US Immigration and Customs Enforcement (ICE) has issued its first weekly report on local law enforcement agencies (LEA) that have refused to comply with detainer orders. Known by critics as the “immigrant crimes list” it has been compared to lists created by the Nazis of crimes committed by Jews.
The entirety of Section 2 of the report is a list of the crimes and countries of origins of those immigrants not detained by law enforcement agencies that do not enforce ICE detainers. For instance, in Orleans Parish, Louisiana, an undocumented Mexican immigrant convicted of drug trafficking was released before ICE could detain and deport. On the same day an undocumented El Salvadoran immigrant charged with assault was released before ICE could detain and deport.
Scared yet? Because that’s the point.
The report, excerpted below, does not detail all the times an LEA declined to enforce a detainer. It only includes “declined detainers that ICE personnel have become aware of during their enforcement activities.”
Rhode Island is mentioned twice in the report, in Section III, which details those communities that have enacted policies to not cooperate with ICE. ICE took note of a resolution by the Providence City Council in 2011 declining to honor ICE detainers and a 2014 RI Department of Corrections policy from Governor Lincoln Chafee stating that the state “Will not honor ICE detainer without a warrant.”
Here’s the excerpted report, the full report is available at the link:
ENFORCEMENT AND REMOVAL OPERATIONS
Weekly Declined Detainer Outcome Report
For Recorded Declined Detainers Jan. 28 – Feb. 3, 2017
Pursuant to section 9(b) of Executive Order 13768, Enhancing Public Safety in the Interior of the United States, and section H of the Secretary of Homeland Security’s subsequent implementation memo, Enforcement of the Immigration Laws to Serve the National Interest, U.S. Immigration and Customs Enforcement (ICE) is making available for public release the non-Federal jurisdictions that release aliens from their custody, notwithstanding that such aliens are subject to a detainer or similar request for custody issued by ICE to that jurisdiction. For instances of such release, the report also includes the associated individual’s citizenship, detainer issued and declined dates, and notable criminal activity. ICE compiled this report based on jurisdictions with detainers that were recorded as declined between January 28, 2017, and February 3, 2017, regardless of detainer issuance date.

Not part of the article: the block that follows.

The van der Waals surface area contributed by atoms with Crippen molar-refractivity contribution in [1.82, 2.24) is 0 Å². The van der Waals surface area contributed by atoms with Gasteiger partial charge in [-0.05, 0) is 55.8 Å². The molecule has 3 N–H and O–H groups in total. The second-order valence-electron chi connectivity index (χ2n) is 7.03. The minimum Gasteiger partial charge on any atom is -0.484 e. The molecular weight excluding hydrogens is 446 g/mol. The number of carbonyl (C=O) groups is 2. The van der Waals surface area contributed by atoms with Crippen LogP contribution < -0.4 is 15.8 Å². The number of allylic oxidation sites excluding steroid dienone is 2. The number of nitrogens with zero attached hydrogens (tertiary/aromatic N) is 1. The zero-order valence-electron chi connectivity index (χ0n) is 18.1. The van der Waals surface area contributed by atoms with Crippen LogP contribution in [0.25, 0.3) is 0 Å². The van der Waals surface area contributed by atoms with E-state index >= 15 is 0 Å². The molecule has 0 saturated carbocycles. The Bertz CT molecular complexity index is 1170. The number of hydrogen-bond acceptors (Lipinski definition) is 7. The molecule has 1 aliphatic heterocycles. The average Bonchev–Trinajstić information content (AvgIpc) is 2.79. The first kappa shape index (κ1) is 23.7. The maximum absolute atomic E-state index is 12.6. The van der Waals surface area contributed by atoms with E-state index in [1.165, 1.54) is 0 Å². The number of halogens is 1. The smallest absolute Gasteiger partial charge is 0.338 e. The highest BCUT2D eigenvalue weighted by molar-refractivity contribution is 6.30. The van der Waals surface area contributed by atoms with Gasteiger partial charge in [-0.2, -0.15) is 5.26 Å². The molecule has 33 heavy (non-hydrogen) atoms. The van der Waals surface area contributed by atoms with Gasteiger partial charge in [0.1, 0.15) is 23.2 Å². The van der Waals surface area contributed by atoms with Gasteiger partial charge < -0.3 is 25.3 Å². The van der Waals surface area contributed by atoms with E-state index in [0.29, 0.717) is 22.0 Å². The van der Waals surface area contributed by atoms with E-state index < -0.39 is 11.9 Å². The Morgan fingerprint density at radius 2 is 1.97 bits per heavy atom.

It should be noted that law enforcement agencies (LEA) do not generally advise ICE of when a detainer is not honored, and therefore this report represents declined detainers that ICE personnel have become aware of during their enforcement activities.
This report is comprised of four sections:
- Section I: Highest Volume of Detainers Issued to Non-Cooperative Jurisdictions between January 28, 2017, and February 3, 2017
- Section II: Jurisdictions with Recorded Declined Detainers Broken Down by Individuals Released between January 28, 2017, and February 3, 2017
- Section III: Table of Jurisdictions that have Enacted Policies which Limit Cooperation with ICE
- Section IV: Report Scope and Data Fidelity
Section III: Table of Jurisdictions that have Enacted Policies which Limit Cooperation with ICE
All jurisdictions and their corresponding detainer ordinances listed in this document are based upon public announcements, news report statements, publicly disclosed policies, and/or information given directly to ICE personnel in the field regarding these jurisdictions’ new level of cooperation with ICE detainers. As such, there may be other non-cooperative jurisdictions not contained in this Section of the document. Additionally, a jurisdiction’s criteria for honoring detainers may have changed since publication of this report. The entries below are sorted chronologically, with most recent first, by the date a policy was enacted in the stated jurisdiction.